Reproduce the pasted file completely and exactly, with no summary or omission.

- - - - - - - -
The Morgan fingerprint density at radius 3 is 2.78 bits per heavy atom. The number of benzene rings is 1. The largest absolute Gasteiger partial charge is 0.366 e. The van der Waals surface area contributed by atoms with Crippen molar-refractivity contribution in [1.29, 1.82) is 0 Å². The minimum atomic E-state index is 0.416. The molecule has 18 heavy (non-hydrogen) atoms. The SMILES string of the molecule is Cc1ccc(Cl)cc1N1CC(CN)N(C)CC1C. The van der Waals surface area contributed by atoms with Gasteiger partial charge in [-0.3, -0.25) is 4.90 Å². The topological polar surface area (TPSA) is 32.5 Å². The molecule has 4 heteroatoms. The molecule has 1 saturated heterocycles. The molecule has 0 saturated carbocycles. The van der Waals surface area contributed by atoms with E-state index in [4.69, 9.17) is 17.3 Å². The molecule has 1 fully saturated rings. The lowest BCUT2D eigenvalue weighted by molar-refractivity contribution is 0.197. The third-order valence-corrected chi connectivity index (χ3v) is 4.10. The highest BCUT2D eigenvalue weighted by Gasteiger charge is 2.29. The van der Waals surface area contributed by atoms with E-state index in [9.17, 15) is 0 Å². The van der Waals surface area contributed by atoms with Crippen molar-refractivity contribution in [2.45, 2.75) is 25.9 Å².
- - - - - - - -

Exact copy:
The Morgan fingerprint density at radius 3 is 2.78 bits per heavy atom. The number of benzene rings is 1. The largest absolute Gasteiger partial charge is 0.366 e. The van der Waals surface area contributed by atoms with Crippen molar-refractivity contribution in [1.29, 1.82) is 0 Å². The minimum atomic E-state index is 0.416. The molecule has 18 heavy (non-hydrogen) atoms. The SMILES string of the molecule is Cc1ccc(Cl)cc1N1CC(CN)N(C)CC1C. The van der Waals surface area contributed by atoms with Gasteiger partial charge in [-0.3, -0.25) is 4.90 Å². The topological polar surface area (TPSA) is 32.5 Å². The molecule has 4 heteroatoms. The molecule has 1 saturated heterocycles. The molecule has 0 saturated carbocycles. The van der Waals surface area contributed by atoms with E-state index in [4.69, 9.17) is 17.3 Å². The molecule has 1 fully saturated rings. The lowest BCUT2D eigenvalue weighted by molar-refractivity contribution is 0.197. The third-order valence-corrected chi connectivity index (χ3v) is 4.10. The highest BCUT2D eigenvalue weighted by Gasteiger charge is 2.29. The van der Waals surface area contributed by atoms with E-state index in [9.17, 15) is 0 Å². The van der Waals surface area contributed by atoms with Crippen molar-refractivity contribution in [2.45, 2.75) is 25.9 Å².